Europe dispatches Johannes Kepler to space station
BY STEPHEN CLARK
Posted: February 17, 2011
A European robotic resupply spacecraft soared into orbit on an Ariane 5 rocket Wednesday, successfully beginning an eight-day chase of the International Space Station with fresh experiments, crew provisions, oxygen and propellant.
The Automated Transfer Vehicle lifted off atop an Ariane 5 rocket at 2151 GMT (4:51 p.m. EST) from the French-run Guiana Space Center in South America. Dodging nearby rainshowers and thunderstorms, the 16-story launcher quickly vaulted into a cloudy sky just after sunset.
The Ariane 5 rocket blasted off at 2151 GMT from Kourou, French Guiana. Credit: Stephane Corvaja/ESA
The launch was a day later than planned because an erroneous measurement in the Ariane 5's liquid oxygen propellant system triggered an automatic hold in the countdown Tuesday.
No significant glitches occurred in Wednesday's countdown, and the rocket's Vulcain 2 main engine ignited at 2150:55 GMT (4:50:55 p.m. EST), ramping up to nearly 300,000 pounds of thrust. Seven seconds later, after a computer-run health check of the launcher, the Ariane 5's twin solid rocket boosters ignited with an explosive thud to push the vehicle into the sky and northeast from the South America coastline.
The Ariane 5 rocket deployed the ATV payload in space 64 minutes later over the Tasman Sea between Australia and New Zealand. The rocket released the 44,000-pound spacecraft, the heaviest payload ever launched by Ariane, right on the mark in a nearly perfect circular orbit 160 miles above Earth.
"This exceptional launch was the 200th for Ariane, and therefore marks a particularly important step for European space," said Jean-Yves Le Gall, chairman and CEO of Arianespace, the commercial operator of the Ariane rocket family.
Astronauts on the International Space Station took advantage of some fortuitous orbital mechanics to snap pictures of the Ariane 5 rocket ascending from the jungles of French Guiana. Italian flight engineer Paolo Nespoli sent back two photos from the lab's cupola module.
"We usually see an Ariane launch from the ground, but this time we have pictures from yet another perspective, in space," said Jean-Jacques Dordain, ESA's director general.
Christened Johannes Kepler after the famous German astronomer and mathematician, the 33-foot-long spacecraft deployed its four solar array wings about 25 minutes later. Arranged in an X-shaped pattern, the solar panels stretch 73 feet across and began charging the ship's batteries as planned, according to the European Space Agency.
ESA astronaut Paolo Nespoli took this picture of the Ariane 5 launch from the space station. Credit: NASA/ESA
The cylindrical spaceship also activated its GPS satellite navigation system and deployed a communications antenna to exchange data with the space station during docking, according to Nico Dettman, ESA's ATV program manager.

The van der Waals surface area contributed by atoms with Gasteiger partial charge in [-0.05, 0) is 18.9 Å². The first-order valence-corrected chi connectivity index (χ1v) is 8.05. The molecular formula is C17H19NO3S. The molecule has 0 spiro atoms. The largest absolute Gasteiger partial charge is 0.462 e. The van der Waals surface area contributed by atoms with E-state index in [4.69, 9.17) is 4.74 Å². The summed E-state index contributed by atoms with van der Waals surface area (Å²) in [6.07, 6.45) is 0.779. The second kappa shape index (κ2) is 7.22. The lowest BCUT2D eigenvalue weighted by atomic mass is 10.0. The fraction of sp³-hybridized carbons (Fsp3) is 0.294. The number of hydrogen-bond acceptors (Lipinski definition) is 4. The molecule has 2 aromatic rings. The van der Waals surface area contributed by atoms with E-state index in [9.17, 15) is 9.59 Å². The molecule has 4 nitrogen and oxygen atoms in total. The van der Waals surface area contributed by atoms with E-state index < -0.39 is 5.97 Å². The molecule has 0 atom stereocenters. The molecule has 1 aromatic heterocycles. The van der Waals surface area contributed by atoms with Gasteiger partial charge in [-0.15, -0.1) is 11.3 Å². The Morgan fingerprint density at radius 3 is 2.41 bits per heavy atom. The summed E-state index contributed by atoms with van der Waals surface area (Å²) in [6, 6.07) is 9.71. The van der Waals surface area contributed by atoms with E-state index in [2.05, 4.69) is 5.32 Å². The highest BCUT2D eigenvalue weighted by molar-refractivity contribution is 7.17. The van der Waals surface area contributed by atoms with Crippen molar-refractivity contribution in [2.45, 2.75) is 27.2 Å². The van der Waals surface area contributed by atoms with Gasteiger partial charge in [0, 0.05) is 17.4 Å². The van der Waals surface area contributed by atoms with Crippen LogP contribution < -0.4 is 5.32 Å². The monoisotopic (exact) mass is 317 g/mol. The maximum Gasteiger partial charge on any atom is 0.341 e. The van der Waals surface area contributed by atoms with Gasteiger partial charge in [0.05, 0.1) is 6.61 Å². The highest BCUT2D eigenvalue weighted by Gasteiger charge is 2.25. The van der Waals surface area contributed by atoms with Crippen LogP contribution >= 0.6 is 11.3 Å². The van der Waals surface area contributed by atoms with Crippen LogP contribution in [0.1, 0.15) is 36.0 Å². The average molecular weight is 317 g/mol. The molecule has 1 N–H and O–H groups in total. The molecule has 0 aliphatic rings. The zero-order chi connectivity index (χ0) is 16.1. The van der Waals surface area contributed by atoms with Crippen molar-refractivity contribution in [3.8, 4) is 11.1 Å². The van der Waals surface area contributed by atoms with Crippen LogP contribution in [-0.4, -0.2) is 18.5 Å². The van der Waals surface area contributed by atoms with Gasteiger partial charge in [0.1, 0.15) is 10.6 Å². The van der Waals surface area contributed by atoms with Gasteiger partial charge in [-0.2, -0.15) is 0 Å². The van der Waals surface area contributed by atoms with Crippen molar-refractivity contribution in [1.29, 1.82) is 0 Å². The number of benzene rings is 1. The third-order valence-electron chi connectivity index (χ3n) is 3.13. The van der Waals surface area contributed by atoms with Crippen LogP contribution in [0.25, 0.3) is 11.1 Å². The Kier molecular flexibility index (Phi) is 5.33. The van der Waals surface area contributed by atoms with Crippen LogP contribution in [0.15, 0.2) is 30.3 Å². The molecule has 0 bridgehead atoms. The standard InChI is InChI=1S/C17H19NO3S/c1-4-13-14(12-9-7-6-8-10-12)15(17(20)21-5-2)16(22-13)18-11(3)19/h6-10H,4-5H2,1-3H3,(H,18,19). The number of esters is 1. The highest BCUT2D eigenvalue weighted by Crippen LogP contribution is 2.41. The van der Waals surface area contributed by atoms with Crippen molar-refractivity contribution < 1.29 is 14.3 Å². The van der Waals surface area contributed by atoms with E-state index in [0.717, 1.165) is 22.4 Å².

It is the second flight of Europe's ATV system, which was started in 1995 to help pay for ESA's share of the space station's operating costs. The agency spent about $2 billion developing the high-tech spacecraft, and each mission costs about $600 million.
ESA plans up to seven ATV missions through about 2017. The first ATV flight, nicknamed Jules Verne, successfully demonstrated the craft's design in 2008. The next European resupply freighter is due to launch in February 2012.
"ATV Johannes Kepler is inaugurating our regular service line to the ISS," said Simonetta Di Pippo, ESA's director for human spaceflight.
The automated cargo craft has a series of orbit-raising and rendezvous engine burns planned over the next week, leading to a docking with the space station's Zvezda module Feb. 24 at about 1046 GMT (10:46 a.m. EST).
The space station docking is scheduled just hours before the launch of space shuttle Discovery, which is targeting blastoff for 2150 GMT (4:50 p.m. EST) the same day.
Despite initial reports the ATV's launch delay this week would postpone Discovery's flight by a day, a NASA spokesperson Wednesday said the shuttle could still lift off Feb. 24. NASA managers will make a formal decision on Discovery's launch date Friday in a flight readiness review.
The station station is in the middle of a jam-packed manifest of visiting servicing and assembly missions.
Artist's concept of the ATV approaching the space station. Credit: ESA
A Russian Progress unmanned resupply craft launched to the outpost last month and another Progress is slated to leave this weekend. Japan's H-2 Transfer Vehicle, similar in size to the ATV, arrived at the station Jan. 27, and the shuttle Discovery will bring an Italian stowage module to the lab next week.
"This launch takes place in a crowded and changing manifest for the ISS access, with HTV, Progress, ATV and the shuttle coming and going," Dordain said.
The ATV will be the biggest space station resupply craft after the shuttle's retirement, placing it in a crucial role to keep the lab operating. It has the ability to feed rocket propellant, water and oxygen into the space station, plus haul dry cargo such as experiments and provisions for the outpost's residents.
Once the space shuttle is retired later this year, the station will rely on a mixed fleet of logistics vehicles for cargo needs. NASA is partnering with SpaceX and Orbital Sciences Corp. to develop commercial resupply capsules expected to be operational by early 2012.
The Johannes Kepler mission carries about 3,500 pounds of dry cargo in its pressurized cabin to be manually unloaded by the astronauts and cosmonauts aboard the space station. About 1,875 pounds of maneuvering propellant and 220 pounds of breathing oxygen will be transferred through plumbing from the ATV to the Russian segment of the complex.
Another 14,475 pounds of rocket fuel inside the spacecraft will guide the ATV to the space station and boost the lab's orbit by up to 25 miles this spring.